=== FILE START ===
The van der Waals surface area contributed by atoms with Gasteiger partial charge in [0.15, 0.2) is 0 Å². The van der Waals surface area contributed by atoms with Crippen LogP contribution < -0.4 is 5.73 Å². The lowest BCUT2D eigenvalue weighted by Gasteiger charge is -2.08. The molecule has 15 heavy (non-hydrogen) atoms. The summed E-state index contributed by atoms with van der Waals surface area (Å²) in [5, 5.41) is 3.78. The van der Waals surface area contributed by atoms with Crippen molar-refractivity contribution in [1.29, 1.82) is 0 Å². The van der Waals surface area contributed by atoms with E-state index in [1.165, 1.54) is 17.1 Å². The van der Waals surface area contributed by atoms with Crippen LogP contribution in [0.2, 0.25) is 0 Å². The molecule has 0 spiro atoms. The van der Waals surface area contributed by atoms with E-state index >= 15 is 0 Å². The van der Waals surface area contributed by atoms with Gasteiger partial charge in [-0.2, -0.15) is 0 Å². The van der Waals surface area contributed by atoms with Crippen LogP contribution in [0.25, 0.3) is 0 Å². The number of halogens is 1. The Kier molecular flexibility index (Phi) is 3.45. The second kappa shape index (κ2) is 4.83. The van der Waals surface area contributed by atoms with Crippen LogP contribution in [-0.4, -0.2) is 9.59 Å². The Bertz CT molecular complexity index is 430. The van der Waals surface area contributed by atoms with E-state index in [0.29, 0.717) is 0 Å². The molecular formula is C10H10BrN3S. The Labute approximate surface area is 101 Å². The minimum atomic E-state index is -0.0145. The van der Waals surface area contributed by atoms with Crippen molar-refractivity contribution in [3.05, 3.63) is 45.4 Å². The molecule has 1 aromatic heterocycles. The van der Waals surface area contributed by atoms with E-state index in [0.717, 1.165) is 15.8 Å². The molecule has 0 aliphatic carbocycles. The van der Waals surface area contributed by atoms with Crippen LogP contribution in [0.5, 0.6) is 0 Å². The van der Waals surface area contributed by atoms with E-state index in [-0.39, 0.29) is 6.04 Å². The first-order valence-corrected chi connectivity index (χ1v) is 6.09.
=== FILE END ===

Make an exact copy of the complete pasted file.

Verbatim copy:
The van der Waals surface area contributed by atoms with Gasteiger partial charge in [0.15, 0.2) is 0 Å². The van der Waals surface area contributed by atoms with Crippen LogP contribution < -0.4 is 5.73 Å². The lowest BCUT2D eigenvalue weighted by Gasteiger charge is -2.08. The molecule has 15 heavy (non-hydrogen) atoms. The summed E-state index contributed by atoms with van der Waals surface area (Å²) in [5, 5.41) is 3.78. The van der Waals surface area contributed by atoms with Crippen molar-refractivity contribution in [1.29, 1.82) is 0 Å². The van der Waals surface area contributed by atoms with E-state index in [1.165, 1.54) is 17.1 Å². The van der Waals surface area contributed by atoms with Crippen LogP contribution in [0.2, 0.25) is 0 Å². The molecule has 0 spiro atoms. The van der Waals surface area contributed by atoms with E-state index >= 15 is 0 Å². The van der Waals surface area contributed by atoms with Gasteiger partial charge in [-0.2, -0.15) is 0 Å². The van der Waals surface area contributed by atoms with Crippen LogP contribution in [0.25, 0.3) is 0 Å². The number of halogens is 1. The Kier molecular flexibility index (Phi) is 3.45. The second kappa shape index (κ2) is 4.83. The van der Waals surface area contributed by atoms with Crippen LogP contribution in [-0.4, -0.2) is 9.59 Å². The Bertz CT molecular complexity index is 430. The van der Waals surface area contributed by atoms with E-state index in [0.29, 0.717) is 0 Å². The molecular formula is C10H10BrN3S. The Labute approximate surface area is 101 Å². The minimum atomic E-state index is -0.0145. The van der Waals surface area contributed by atoms with Crippen molar-refractivity contribution in [3.05, 3.63) is 45.4 Å². The molecule has 1 aromatic heterocycles. The van der Waals surface area contributed by atoms with E-state index in [0.717, 1.165) is 15.8 Å². The molecule has 0 aliphatic carbocycles. The van der Waals surface area contributed by atoms with Crippen LogP contribution in [0.5, 0.6) is 0 Å². The van der Waals surface area contributed by atoms with E-state index in [-0.39, 0.29) is 6.04 Å². The first-order valence-corrected chi connectivity index (χ1v) is 6.09.